Gun Fu

Discussion in 'General Weapons Discussion' started by skribs, Jan 10, 2020.

  1. skribs

    skribs Senior Master

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    Are there martial arts or schools that combine unarmed combat with gunfighting skills?

    When I was 21 or 22, I went out and got my CPL and bought my first handgun. I trained with it for a couple of years, and then I started reading articles that suggested a pistol wasn't always the first line of defense. I read about the Tueller drill, also read stories of people who were attacked and had to use their martial arts skills to defend themselves. When I was 24, I decided to get back into martial arts for those situations.

    I'm starting to get to the point where I want to come back full circle, and bring my martial arts experience back to the gunfighting concept. The idea is the focus is on those few seconds between being ambushed and being able to access your firearm, should you need to. I believe the blocks, grip breaks, and footwork of both Taekwondo and Hapkido will help in achieving this goal.

    However, I wanted to see first if this is something that's taught already, or if it's something that kind of gets compartmentalized (i.e. "go to the range to shoot, go to the dojo for martial arts"). No point reinventing the wheel.
     
  2. CB Jones

    CB Jones Senior Master

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    For the most part they are separate. The only thing that overlaps is weapon retention.

    Other than that when your gun is out you should be trying to keep distance or creating distance when drawing.
     
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  3. drop bear

    drop bear Sr. Grandmaster

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    Wrestling.

    And coincidentally a high priority of wrestling is protecting your hips.

     
    Last edited: Jan 10, 2020
  4. skribs

    skribs Senior Master

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    You're getting ahead of the question.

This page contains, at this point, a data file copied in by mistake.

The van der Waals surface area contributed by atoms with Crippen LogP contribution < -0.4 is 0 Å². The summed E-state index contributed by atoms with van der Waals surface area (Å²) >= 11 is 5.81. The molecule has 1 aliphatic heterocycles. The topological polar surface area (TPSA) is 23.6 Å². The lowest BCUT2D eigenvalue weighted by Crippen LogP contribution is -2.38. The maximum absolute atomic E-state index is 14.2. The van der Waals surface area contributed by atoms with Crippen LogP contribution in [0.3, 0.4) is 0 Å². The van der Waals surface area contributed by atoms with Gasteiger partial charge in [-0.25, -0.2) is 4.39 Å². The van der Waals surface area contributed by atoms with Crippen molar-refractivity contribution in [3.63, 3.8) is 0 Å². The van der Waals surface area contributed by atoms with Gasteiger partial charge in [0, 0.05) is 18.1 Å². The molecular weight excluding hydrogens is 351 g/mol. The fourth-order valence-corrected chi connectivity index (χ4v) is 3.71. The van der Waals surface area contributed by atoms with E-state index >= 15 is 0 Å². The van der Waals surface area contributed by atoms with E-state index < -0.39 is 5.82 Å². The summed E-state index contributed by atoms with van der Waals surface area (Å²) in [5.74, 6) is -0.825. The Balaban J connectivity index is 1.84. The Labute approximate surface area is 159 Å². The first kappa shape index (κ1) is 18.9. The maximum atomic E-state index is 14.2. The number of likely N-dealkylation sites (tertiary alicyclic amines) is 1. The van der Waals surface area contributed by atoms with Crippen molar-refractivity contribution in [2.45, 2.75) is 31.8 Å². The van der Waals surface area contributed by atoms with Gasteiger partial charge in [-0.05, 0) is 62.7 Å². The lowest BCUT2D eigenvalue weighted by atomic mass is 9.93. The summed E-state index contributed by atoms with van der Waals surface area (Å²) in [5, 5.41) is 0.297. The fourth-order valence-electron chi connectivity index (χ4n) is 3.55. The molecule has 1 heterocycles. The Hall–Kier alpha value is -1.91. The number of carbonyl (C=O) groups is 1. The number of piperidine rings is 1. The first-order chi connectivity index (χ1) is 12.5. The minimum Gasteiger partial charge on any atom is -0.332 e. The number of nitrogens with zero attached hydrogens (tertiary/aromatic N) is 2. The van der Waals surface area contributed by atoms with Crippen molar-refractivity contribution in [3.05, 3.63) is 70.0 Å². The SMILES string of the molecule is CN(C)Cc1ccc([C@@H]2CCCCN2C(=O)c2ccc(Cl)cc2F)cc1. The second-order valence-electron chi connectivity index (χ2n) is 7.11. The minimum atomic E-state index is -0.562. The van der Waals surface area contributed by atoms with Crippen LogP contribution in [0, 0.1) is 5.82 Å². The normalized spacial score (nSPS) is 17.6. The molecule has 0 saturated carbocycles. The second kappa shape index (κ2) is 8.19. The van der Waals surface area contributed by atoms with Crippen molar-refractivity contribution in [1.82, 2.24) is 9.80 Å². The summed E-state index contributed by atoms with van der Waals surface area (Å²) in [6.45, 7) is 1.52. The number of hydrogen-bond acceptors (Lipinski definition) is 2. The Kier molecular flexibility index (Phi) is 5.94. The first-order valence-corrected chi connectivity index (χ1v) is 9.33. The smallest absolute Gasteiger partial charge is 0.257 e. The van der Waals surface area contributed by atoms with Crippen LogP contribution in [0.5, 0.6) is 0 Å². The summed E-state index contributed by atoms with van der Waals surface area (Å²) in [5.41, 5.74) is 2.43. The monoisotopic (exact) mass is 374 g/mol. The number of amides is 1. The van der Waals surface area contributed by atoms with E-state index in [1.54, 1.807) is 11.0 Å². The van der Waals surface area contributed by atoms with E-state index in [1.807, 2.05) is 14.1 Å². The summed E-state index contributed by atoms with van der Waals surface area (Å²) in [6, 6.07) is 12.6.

5. ShortBridge

    ShortBridge 2nd Black Belt

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    There is an organization in Bellevue called "Insights" that you might look into.

    As far as "martial arts that teach..." The only ones that I can think of that would do so natively are Krav Maga and Systema. Those skills will not appear natively in TMA. Now, you might find teachers or clubs that have integrated TMA training with contemporary firearms training, but not systems generally.
     
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  6. drop bear

    drop bear Sr. Grandmaster

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    Ok. So I have carried a bat and I have been ambushed and here is my theory.

    If I am getting attacked I can clinch to reduce being struck. If I clinch well I can control when we separate and under what conditions.

    And this is important because if I push away like a maniac and open my hips I am vulnerable to a double leg style attack. And then I am in a much worse position than a clinch.

    If I can clinch and angle off I can make space with their back facing me. Or I can clinch and head snap which means the have to stand back up to chase me. I really want to be stuffing their head in to the ground if I can.

    Either way it works to prevent this situation where I am running backwards and they are running forwards which while it feels like a natural solution. But I don't think it is technically the best solution.

    If we add striking it doesn't change the position that much in this case.

    So I head snap and spike them with an uppercut or something.